On appeal to the Board, the appellant asserted that he had never used cocaine and alleged that there were irregularities in the collection of his urine specimen. In particular, he alleged that the individual who collected his urine specimen forgot to have him initial the two vials containing his specimen before he left the testing restroom and had to call him back to the restroom to initial the vials. The appellant also raised a claim of disability discrimination based on disparate treatment. During discovery, the parties became involve in a dispute regarding the appellant's request that the agency make a sample of the urine specimen at issue available for DNA testing so that he could determine whether the specimen was his. The administrative judge granted the appellant's motion to compel production of the sample, but the agency moved to quash the subpoena on the ground that Guidelines issued by the Department of Health & Human Services prohibit DNA testing on urine specimens collected during drug testing programs. Following a hearing, the administrative judge found that the agency failed to prove its charge by preponderant evidence. The judge also found that the appellant failed to prove disability discrimination. The judge granted the agency's motion to quash the subpoena ordering to produce the urine sample, finding that the issue of DNA testing was moot in light of her reversal of the adverse action.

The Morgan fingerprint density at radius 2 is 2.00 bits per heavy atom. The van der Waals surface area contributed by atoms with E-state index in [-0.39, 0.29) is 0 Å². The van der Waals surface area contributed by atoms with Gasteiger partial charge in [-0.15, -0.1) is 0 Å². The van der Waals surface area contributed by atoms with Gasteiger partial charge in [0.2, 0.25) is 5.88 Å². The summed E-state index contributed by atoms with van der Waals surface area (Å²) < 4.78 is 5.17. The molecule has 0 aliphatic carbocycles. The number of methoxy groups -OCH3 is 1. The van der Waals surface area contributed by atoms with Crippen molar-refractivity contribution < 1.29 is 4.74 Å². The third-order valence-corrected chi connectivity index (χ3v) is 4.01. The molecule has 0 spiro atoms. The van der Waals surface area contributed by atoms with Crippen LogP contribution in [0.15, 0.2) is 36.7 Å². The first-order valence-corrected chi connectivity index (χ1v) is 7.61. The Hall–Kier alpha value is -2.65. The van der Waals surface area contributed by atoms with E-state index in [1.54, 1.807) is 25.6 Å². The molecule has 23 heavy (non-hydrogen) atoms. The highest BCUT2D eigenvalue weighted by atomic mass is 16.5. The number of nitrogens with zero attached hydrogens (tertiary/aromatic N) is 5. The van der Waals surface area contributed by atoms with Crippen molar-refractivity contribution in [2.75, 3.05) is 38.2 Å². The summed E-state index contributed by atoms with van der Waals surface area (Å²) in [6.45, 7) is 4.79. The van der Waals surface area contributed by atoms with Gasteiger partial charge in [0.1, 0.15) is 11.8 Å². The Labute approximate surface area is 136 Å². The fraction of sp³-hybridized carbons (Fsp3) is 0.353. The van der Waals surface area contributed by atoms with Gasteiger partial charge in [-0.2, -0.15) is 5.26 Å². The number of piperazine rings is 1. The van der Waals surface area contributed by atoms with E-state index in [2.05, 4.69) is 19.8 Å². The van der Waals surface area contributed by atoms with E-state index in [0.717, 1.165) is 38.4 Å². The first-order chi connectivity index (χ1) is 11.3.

Holdings: The Board affirmed the initial decision as modified, still finding that the agency failed to prove its charge by preponderant evidence and that the appellant failed to prove his affirmative defense of disability discrimination: